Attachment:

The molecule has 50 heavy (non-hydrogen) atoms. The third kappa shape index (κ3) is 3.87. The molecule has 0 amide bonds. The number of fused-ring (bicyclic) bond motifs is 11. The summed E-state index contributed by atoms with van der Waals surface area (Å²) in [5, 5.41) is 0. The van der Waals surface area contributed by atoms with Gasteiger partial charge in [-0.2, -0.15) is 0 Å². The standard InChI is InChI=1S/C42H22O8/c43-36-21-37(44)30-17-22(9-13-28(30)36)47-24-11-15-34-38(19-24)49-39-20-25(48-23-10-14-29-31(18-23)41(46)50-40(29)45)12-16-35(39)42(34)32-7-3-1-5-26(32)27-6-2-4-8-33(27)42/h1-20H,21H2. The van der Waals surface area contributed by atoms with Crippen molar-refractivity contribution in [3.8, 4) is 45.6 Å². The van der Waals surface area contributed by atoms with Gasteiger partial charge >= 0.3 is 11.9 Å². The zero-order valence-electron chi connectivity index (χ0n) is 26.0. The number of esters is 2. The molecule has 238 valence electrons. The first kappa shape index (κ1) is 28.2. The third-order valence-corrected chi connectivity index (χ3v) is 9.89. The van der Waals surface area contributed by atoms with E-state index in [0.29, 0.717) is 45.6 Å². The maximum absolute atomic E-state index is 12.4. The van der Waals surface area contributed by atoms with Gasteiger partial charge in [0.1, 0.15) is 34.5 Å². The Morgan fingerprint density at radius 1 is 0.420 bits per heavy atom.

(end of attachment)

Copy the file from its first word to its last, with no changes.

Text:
The molecule has 50 heavy (non-hydrogen) atoms. The third kappa shape index (κ3) is 3.87. The molecule has 0 amide bonds. The number of fused-ring (bicyclic) bond motifs is 11. The summed E-state index contributed by atoms with van der Waals surface area (Å²) in [5, 5.41) is 0. The van der Waals surface area contributed by atoms with Gasteiger partial charge in [-0.2, -0.15) is 0 Å². The standard InChI is InChI=1S/C42H22O8/c43-36-21-37(44)30-17-22(9-13-28(30)36)47-24-11-15-34-38(19-24)49-39-20-25(48-23-10-14-29-31(18-23)41(46)50-40(29)45)12-16-35(39)42(34)32-7-3-1-5-26(32)27-6-2-4-8-33(27)42/h1-20H,21H2. The van der Waals surface area contributed by atoms with Crippen molar-refractivity contribution in [3.8, 4) is 45.6 Å². The van der Waals surface area contributed by atoms with Gasteiger partial charge >= 0.3 is 11.9 Å². The zero-order valence-electron chi connectivity index (χ0n) is 26.0. The number of esters is 2. The molecule has 238 valence electrons. The first kappa shape index (κ1) is 28.2. The third-order valence-corrected chi connectivity index (χ3v) is 9.89. The van der Waals surface area contributed by atoms with E-state index in [0.29, 0.717) is 45.6 Å². The maximum absolute atomic E-state index is 12.4. The van der Waals surface area contributed by atoms with Gasteiger partial charge in [0.1, 0.15) is 34.5 Å². The Morgan fingerprint density at radius 1 is 0.420 bits per heavy atom.